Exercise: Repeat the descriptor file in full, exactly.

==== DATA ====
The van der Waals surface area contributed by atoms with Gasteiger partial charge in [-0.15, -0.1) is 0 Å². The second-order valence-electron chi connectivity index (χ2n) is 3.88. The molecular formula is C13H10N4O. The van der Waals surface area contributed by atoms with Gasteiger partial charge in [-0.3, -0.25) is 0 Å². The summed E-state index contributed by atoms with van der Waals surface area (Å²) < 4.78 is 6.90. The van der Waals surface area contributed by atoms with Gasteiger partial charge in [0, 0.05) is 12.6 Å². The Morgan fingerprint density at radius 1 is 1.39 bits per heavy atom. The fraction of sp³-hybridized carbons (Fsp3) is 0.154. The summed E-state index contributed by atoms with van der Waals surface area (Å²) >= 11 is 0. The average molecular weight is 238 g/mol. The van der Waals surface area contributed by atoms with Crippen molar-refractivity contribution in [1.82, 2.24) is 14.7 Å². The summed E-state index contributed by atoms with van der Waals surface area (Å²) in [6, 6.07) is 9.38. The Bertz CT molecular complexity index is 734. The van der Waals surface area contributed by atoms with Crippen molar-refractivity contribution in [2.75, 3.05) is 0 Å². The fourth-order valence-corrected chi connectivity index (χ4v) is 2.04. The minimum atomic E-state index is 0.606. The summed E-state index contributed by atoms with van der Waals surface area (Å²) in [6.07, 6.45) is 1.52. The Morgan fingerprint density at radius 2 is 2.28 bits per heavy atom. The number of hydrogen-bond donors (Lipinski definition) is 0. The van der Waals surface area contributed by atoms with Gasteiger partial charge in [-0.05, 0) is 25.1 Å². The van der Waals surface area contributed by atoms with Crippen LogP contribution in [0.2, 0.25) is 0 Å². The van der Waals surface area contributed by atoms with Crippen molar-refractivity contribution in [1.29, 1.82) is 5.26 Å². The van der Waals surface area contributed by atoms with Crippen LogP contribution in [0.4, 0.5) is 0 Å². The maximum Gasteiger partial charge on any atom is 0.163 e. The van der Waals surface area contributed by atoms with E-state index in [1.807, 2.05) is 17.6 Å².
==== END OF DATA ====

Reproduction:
The van der Waals surface area contributed by atoms with Gasteiger partial charge in [-0.15, -0.1) is 0 Å². The second-order valence-electron chi connectivity index (χ2n) is 3.88. The molecular formula is C13H10N4O. The van der Waals surface area contributed by atoms with Gasteiger partial charge in [-0.3, -0.25) is 0 Å². The summed E-state index contributed by atoms with van der Waals surface area (Å²) < 4.78 is 6.90. The van der Waals surface area contributed by atoms with Gasteiger partial charge in [0, 0.05) is 12.6 Å². The Morgan fingerprint density at radius 1 is 1.39 bits per heavy atom. The fraction of sp³-hybridized carbons (Fsp3) is 0.154. The summed E-state index contributed by atoms with van der Waals surface area (Å²) >= 11 is 0. The average molecular weight is 238 g/mol. The van der Waals surface area contributed by atoms with Crippen molar-refractivity contribution in [1.82, 2.24) is 14.7 Å². The summed E-state index contributed by atoms with van der Waals surface area (Å²) in [6, 6.07) is 9.38. The Bertz CT molecular complexity index is 734. The van der Waals surface area contributed by atoms with Crippen molar-refractivity contribution in [2.75, 3.05) is 0 Å². The fourth-order valence-corrected chi connectivity index (χ4v) is 2.04. The minimum atomic E-state index is 0.606. The summed E-state index contributed by atoms with van der Waals surface area (Å²) in [6.07, 6.45) is 1.52. The Morgan fingerprint density at radius 2 is 2.28 bits per heavy atom. The number of hydrogen-bond donors (Lipinski definition) is 0. The van der Waals surface area contributed by atoms with Gasteiger partial charge in [-0.05, 0) is 25.1 Å². The van der Waals surface area contributed by atoms with Crippen LogP contribution in [0.2, 0.25) is 0 Å². The van der Waals surface area contributed by atoms with Crippen molar-refractivity contribution in [1.29, 1.82) is 5.26 Å². The van der Waals surface area contributed by atoms with Crippen LogP contribution in [0.4, 0.5) is 0 Å². The maximum Gasteiger partial charge on any atom is 0.163 e. The van der Waals surface area contributed by atoms with E-state index in [1.807, 2.05) is 17.6 Å².